Another thing: food is hard to come by in Havana. There are many restaurants and cafes, but often with a long wait. Thus, whenever I am served a meal, I appreciate the food 100x more. And I eat with more enthusiasm and gusto, even though food back in the states might taste ‘objectively better’, I probably have a superior dining experience in Havana, because I appreciate the food more.

Perhaps with less, we appreciate more.



Never stop augmenting and adding creative expressive force.

  1. Expanding your different modes and types/styles of artistic expression.
  2. Increase the FORCE, concentration, or the intensity of your artistic expression and power.
  3. Invent, discover, or use new tools which increase the total creative output you can make.
  4. Continue to augment your following. Don’t aim for pure numbers — better to have fewer followers who are insanely loyal than to have many followers who are lukewarm towards you.

How many tools do we need?

A thought while watching the Mandalorian:

Mando has many many types of guns in his arsenal, and has many different types of weapons on his body armor. He uses different weapons according to the job at hand.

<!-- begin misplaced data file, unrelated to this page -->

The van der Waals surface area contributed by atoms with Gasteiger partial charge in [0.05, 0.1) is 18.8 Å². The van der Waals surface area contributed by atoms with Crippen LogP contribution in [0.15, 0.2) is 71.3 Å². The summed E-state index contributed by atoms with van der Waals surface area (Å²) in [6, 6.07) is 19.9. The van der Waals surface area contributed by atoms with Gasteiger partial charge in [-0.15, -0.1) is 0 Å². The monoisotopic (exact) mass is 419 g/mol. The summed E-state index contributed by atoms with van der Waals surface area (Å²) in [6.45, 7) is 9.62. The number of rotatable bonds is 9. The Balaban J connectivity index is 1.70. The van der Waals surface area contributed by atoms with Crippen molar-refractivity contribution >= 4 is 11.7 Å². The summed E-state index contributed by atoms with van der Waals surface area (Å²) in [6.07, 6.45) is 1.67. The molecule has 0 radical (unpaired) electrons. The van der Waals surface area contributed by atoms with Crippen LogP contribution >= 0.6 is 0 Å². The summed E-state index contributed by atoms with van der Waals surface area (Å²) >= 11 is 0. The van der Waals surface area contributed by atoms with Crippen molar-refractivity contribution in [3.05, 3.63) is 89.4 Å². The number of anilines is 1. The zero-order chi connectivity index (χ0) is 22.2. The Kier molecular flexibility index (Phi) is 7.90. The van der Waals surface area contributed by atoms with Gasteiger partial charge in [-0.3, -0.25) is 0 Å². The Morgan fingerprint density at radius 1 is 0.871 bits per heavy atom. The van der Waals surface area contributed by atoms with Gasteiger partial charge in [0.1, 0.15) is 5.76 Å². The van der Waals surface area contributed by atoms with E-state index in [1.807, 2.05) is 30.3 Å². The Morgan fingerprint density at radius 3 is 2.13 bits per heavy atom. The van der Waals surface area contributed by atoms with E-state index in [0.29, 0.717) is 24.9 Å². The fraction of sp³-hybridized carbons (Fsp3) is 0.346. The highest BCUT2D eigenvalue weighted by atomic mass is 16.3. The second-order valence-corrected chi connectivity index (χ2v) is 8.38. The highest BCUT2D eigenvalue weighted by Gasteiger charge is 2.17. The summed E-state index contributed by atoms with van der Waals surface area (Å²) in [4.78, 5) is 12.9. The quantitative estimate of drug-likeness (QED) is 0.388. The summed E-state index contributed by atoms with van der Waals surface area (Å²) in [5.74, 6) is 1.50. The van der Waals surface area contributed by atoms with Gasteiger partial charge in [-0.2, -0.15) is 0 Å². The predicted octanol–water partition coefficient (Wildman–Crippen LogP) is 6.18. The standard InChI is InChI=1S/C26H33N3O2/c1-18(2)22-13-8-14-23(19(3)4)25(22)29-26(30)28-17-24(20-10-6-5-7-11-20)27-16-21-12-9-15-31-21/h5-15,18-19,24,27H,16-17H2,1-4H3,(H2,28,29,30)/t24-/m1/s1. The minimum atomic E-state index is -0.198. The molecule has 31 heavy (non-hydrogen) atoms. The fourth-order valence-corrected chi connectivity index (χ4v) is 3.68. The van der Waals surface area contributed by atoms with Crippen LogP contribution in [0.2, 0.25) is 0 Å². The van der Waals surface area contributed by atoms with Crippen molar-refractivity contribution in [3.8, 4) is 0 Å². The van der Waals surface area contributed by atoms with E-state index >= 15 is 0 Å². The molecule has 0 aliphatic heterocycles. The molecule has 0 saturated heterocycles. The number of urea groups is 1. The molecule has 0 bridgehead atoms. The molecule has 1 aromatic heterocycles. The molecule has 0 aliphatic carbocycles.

For example, he will use his hand blaster for close-range combat, and his larger blaster/rifle for long-range and other melee attacks.

Similar with John Wick: his gun of choice is typically his normal pistol. But in other situations, he will take out the big guns.

Just one device or tool to rule them all?

I think ultimately the way we approach our tools, devices and things are highly aesthetic. For example, I do like the notion of a lone samurai warrior with his one trusty katana sword.

Also in highly practical terms, I HATE heavy. When I am out and about shooting photos all day, or while traveling, adding more weight is a positively NEGATIVE experience. The more weight is on my neck or my back, I feel MORE MISERABLE. And my lesson about cameras:

If I have the option of a lighter but “worse” camera, or a heavier but “better” camera, I will always opt for the lighter camera.

For example, I love the Leica M camera, but I still prefer the RICOH GR camera. Why? It is insanely lightweight; which means I walk further with less fatigue, shoot more, and the more I shoot the happier I am!

Increasing your power and forces of artistic expression

I believe our soul is a ball of energy and power. And our desire as artists is to EX+FORCE or expel as much of this creative power out into the embodied world.

You can express your creative power via writing, poetry, conversation, video, film, cinema, dance, photography, illustrations, sculpture, etc. I believe that all forms of artistic expression are equal to one another. The better question is: